The purpose of this review is to evaluate the diagnostic accuracy of single phase CCTA obtained routinely in our institution prior to pulmonary vein isolation (PVI) in comparison to TEE in excluding the presence of LAA thrombus and thus limiting the need for invasive procedures such as TEE to only patients with possible thrombus on CCTA.
2.1. Study Selection
Chart review evaluating concomitant (within 48 hours) single phase 64- or 128-slice CCTA and TEE performed between January 2008 and June 2012 prior to PVI. All procedures were performed in symptomatic individuals with atrial fibrillation over the age of 18 at a single tertiary referral center (San Antonio Military Medical Center, Joint Base San Antonio-Fort Sam Houston, Texas). LAA was evaluated by both CCTA and TEE for filling defects. Imaging modalities were reviewed by a level II echocardiographer and a level III CT imaging staff to assess for the presence or absence of a thrombus.
From January of 2008 to March of 2011, images were obtained using a retrospective helical protocol with a 64-slice CT scanner (Somatom Definition CT, Siemens, Erlangen, Germany). From March of 2011 to March of 2012, studies were obtained utilizing a prospective sequential protocol with 60–80% image acquisition window. After March of 2012, 128-slice dual head scanner with a single heart beat image acquisition of the complete cardiac anatomy if a heart rate of less than 60 was achieved. (Somatom Definition Flash CT, Siemens, Erlangen, Germany). The subject’s EE images were analyzed utilizing Merge Cardio (Merge Healthcare, Chicago, IL) for the evaluation of the entire left atrial appendage. The subject’s CCTA images were evaluated using Vitrea 15 software (Vital Images, Inc., Minnetonka, MN) (Figure 1).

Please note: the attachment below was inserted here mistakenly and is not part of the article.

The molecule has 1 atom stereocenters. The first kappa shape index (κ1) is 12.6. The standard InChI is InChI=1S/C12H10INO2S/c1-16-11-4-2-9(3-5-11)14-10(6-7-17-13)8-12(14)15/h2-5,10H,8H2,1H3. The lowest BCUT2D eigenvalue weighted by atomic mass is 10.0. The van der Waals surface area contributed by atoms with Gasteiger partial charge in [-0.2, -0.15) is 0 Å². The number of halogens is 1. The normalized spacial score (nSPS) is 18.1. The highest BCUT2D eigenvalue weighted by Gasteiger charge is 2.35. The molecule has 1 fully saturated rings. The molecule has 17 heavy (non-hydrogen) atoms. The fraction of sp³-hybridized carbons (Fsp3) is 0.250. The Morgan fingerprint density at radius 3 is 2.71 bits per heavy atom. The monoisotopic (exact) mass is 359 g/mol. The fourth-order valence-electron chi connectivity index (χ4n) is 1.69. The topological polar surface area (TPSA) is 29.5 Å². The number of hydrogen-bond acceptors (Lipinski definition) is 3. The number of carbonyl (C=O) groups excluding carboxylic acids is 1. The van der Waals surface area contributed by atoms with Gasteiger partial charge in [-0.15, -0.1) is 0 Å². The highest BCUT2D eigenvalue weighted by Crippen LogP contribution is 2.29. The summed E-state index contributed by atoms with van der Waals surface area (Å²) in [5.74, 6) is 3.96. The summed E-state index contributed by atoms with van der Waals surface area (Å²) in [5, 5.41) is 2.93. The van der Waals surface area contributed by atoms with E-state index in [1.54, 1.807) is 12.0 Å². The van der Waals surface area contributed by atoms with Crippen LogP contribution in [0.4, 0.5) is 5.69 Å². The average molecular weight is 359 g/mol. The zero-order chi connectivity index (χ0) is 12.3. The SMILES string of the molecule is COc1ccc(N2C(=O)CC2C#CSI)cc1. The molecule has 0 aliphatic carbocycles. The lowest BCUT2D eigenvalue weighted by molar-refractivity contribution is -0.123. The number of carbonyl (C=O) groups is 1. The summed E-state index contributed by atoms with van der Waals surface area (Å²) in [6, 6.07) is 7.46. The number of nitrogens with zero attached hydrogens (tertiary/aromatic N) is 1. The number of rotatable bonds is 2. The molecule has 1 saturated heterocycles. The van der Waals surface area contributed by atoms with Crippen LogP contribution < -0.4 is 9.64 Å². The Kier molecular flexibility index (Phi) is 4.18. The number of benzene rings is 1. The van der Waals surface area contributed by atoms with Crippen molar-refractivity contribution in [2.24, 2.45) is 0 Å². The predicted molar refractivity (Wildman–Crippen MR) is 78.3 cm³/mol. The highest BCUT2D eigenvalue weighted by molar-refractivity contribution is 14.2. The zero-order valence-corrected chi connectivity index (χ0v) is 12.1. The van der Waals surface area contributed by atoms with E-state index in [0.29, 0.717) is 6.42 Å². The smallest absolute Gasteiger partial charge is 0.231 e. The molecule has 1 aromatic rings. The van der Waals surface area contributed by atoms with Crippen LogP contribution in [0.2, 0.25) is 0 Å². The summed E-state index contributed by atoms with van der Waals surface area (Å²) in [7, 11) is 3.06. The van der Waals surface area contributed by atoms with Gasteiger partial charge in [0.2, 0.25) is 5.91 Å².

2.2. Statistical Analysis
Statistical analysis was performed using IBM SPSS version 19.0 (IBM, Armonk, NY). Continuous variables are presented as means ± standard deviation and medians with interquartile range, as appropriate. Categorical variables are presented as frequencies with percentages. Comparison of means was performed using one-way ANOVA with post hoc Bonferroni correction, with values <0.05 considered significant.
We reviewed 403 studies and excluded 231, 15 studies due to time intervals >48 hrs between imaging modalities, 60 studies were not included as neither a TEE nor CCTA was done concomitantly. We compared the diagnostic performance of single phase CCTA to TEE in excluding the presence of LAA thrombus in patients undergoing PVI in 172 subjects performed during index hospitalization with a median time between studies of <24hours (IQR25,75 0,1 days). statement should read: Mean age was 51 ± 13 years with a median CHADS2 score of 1 (IQR25,75 0,1 range 0–3), and a mean preprocedural INR of . Prevalence of an LAA filling defect on single phase CCTA was 9.3% (16/172) versus TEE 1.2% (2/172). The diagnostic accuracy of single phase CCTA is 96.2%. Sensitivity, specificity, positive predictive value, and negative predictive value were 100% (95% CI, 19.8–100%), 91.8% (95% CI, 94–99%), 12.5% (95% CI, 60–76%), and 91.8% (95% CI, 97–100%) for the detection of LAA filling defect, respectively (Table 1).
The study demonstrated that our patient population with atrial fibrillation undergoing PVI may have their LAA excluded with CCTA only. Previous studies on CCTA imaging modalities have already illustrated encouraging results in excluding LAA thrombus. The results of this study demonstrated high sensitivity, specificity, and NPV, that is, 100%, 91.8%, and 91.8%, respectively (Table 2). There were a total of 16 positive filling defects on CCTA of which only two were confirmed with TEE. However, of those 156 single phase studies that did not illustrate any defects, all were validated as negative by TEE (Table 3).